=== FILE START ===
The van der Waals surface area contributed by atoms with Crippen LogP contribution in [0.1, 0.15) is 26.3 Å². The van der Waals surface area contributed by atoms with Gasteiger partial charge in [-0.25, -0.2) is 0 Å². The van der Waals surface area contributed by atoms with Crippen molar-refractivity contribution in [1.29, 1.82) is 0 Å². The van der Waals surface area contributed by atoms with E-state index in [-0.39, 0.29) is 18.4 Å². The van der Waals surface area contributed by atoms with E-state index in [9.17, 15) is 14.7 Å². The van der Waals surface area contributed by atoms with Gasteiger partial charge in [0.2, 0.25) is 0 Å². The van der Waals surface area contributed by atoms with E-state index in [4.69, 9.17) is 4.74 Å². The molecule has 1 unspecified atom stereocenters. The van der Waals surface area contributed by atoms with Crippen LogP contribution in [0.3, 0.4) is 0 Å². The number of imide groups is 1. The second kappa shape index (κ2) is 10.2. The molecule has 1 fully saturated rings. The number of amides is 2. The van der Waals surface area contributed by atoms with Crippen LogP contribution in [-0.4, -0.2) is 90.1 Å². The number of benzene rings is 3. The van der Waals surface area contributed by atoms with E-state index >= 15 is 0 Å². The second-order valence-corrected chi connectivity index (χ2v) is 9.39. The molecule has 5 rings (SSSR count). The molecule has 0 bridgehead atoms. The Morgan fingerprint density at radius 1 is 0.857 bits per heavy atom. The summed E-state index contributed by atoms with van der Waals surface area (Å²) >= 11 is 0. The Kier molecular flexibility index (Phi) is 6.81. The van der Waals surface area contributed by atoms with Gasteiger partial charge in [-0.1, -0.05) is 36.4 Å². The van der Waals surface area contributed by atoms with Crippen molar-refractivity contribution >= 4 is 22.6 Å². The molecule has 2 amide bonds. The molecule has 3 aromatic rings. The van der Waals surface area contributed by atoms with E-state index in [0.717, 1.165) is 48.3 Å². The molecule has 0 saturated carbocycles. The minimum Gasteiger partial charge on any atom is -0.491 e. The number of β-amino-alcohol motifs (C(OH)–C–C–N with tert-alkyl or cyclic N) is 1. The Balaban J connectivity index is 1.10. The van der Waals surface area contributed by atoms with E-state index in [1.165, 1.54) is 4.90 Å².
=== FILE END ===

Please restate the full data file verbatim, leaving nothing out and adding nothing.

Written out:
The van der Waals surface area contributed by atoms with Crippen LogP contribution in [0.1, 0.15) is 26.3 Å². The van der Waals surface area contributed by atoms with Gasteiger partial charge in [-0.25, -0.2) is 0 Å². The van der Waals surface area contributed by atoms with Crippen molar-refractivity contribution in [1.29, 1.82) is 0 Å². The van der Waals surface area contributed by atoms with E-state index in [-0.39, 0.29) is 18.4 Å². The van der Waals surface area contributed by atoms with E-state index in [9.17, 15) is 14.7 Å². The van der Waals surface area contributed by atoms with Gasteiger partial charge in [0.2, 0.25) is 0 Å². The van der Waals surface area contributed by atoms with E-state index in [4.69, 9.17) is 4.74 Å². The molecule has 1 unspecified atom stereocenters. The van der Waals surface area contributed by atoms with Crippen LogP contribution in [0.3, 0.4) is 0 Å². The number of imide groups is 1. The second kappa shape index (κ2) is 10.2. The molecule has 1 fully saturated rings. The number of amides is 2. The van der Waals surface area contributed by atoms with Crippen LogP contribution in [-0.4, -0.2) is 90.1 Å². The number of benzene rings is 3. The van der Waals surface area contributed by atoms with E-state index >= 15 is 0 Å². The second-order valence-corrected chi connectivity index (χ2v) is 9.39. The molecule has 5 rings (SSSR count). The molecule has 0 bridgehead atoms. The Morgan fingerprint density at radius 1 is 0.857 bits per heavy atom. The summed E-state index contributed by atoms with van der Waals surface area (Å²) >= 11 is 0. The Kier molecular flexibility index (Phi) is 6.81. The van der Waals surface area contributed by atoms with Gasteiger partial charge in [-0.1, -0.05) is 36.4 Å². The van der Waals surface area contributed by atoms with Crippen molar-refractivity contribution >= 4 is 22.6 Å². The molecule has 2 amide bonds. The molecule has 3 aromatic rings. The van der Waals surface area contributed by atoms with E-state index in [0.717, 1.165) is 48.3 Å². The molecule has 0 saturated carbocycles. The minimum Gasteiger partial charge on any atom is -0.491 e. The number of β-amino-alcohol motifs (C(OH)–C–C–N with tert-alkyl or cyclic N) is 1. The Balaban J connectivity index is 1.10. The van der Waals surface area contributed by atoms with E-state index in [1.165, 1.54) is 4.90 Å².